Publishing Twentymile by C. Matthew Smith
My favorite novels tend to be those that blend the thrills of commercial/genre fiction with the artistry and hard-earned craft of a literary work. To my delight, just such a manuscript found its way to my desk back at the slushy end of our miserable pandemic winter. By the time I'd completed the first few sentences, I'd decided that Smith's manuscript deserved my close attention. By the end of the first scene, I suspected this thriller would hold me throughout. And after I'd finished Twentymile, I realized that I hadn't read a novel -- any novel -- this good in a long time.
I'm famously harsh when it comes to assessing novels. I have a hard time finishing many works of fiction, even those bedecked with gobs of accolades. I believe fiction must justify its own existence, no simple matter. It must be ambitious. It must be honest. And for me, it must also make the reality of the room I am sitting in vanish until only the reality of the author's creation remains. This is a very high form of magic, and it is achieved by choosing carefully each and every word so that the dream will be unbroken. Among the many things C. Matthew Smith gets right in Twentymile is this bewitching, this entrancing, this immersion into a gripping and propulsive story set in the Great Smoky Mountains. As tough as this past winter was, Smith's story felt like a very generous gift.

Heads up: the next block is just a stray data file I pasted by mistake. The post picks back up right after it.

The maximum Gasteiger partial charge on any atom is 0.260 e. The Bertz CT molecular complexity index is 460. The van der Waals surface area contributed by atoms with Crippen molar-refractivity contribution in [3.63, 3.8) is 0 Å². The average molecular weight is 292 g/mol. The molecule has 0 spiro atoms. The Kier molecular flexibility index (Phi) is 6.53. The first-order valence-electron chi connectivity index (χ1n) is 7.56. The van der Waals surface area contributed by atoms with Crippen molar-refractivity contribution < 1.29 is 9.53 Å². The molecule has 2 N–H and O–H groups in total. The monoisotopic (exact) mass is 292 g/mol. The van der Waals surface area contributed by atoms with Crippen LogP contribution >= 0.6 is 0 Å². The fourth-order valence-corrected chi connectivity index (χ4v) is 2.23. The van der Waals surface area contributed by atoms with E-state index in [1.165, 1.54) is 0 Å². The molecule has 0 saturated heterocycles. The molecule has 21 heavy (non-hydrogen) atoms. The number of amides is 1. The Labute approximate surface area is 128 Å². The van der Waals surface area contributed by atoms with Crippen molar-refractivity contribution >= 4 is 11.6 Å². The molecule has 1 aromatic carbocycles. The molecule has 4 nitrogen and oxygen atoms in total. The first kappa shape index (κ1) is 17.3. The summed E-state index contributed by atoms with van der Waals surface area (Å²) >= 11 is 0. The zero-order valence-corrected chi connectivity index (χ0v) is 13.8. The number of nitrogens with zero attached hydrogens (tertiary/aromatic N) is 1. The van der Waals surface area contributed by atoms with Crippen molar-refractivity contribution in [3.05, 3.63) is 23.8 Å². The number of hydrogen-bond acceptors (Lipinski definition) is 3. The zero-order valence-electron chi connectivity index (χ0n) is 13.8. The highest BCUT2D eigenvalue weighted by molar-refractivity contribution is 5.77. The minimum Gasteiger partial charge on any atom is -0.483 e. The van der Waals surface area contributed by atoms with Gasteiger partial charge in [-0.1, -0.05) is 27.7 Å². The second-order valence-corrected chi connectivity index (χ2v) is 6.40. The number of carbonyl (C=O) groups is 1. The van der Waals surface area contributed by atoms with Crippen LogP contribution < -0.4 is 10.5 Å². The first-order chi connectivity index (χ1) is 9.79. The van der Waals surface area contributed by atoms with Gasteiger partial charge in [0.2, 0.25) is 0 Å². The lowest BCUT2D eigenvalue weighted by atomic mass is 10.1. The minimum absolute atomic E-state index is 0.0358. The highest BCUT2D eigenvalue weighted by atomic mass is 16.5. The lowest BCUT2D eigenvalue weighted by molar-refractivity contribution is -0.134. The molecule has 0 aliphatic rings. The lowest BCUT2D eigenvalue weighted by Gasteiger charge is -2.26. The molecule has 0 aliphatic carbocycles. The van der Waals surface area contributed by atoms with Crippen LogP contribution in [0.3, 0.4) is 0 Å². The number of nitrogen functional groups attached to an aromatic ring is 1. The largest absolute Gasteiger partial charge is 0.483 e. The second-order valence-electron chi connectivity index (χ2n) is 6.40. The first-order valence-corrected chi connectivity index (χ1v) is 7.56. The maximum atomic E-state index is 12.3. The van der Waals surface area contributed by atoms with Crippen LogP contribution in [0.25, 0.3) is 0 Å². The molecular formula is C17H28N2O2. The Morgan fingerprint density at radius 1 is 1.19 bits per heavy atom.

Of course, there are many other virtues to Smith's novel. Twentymile contends with significant issues of public land management, of heritage and identity, of family loyalty and community service. The novel features a female protagonist of Cherokee heritage, a creative stretch that Smith -- a white-collar white guy -- pulls off with great respect and realism. And then there's the climax of his story, which culminates with a blend of power and grace. For a debut novel, this is masterful work. Smith is a rising star, and we at Latah Books are awfully proud to be sharing his talent with the world.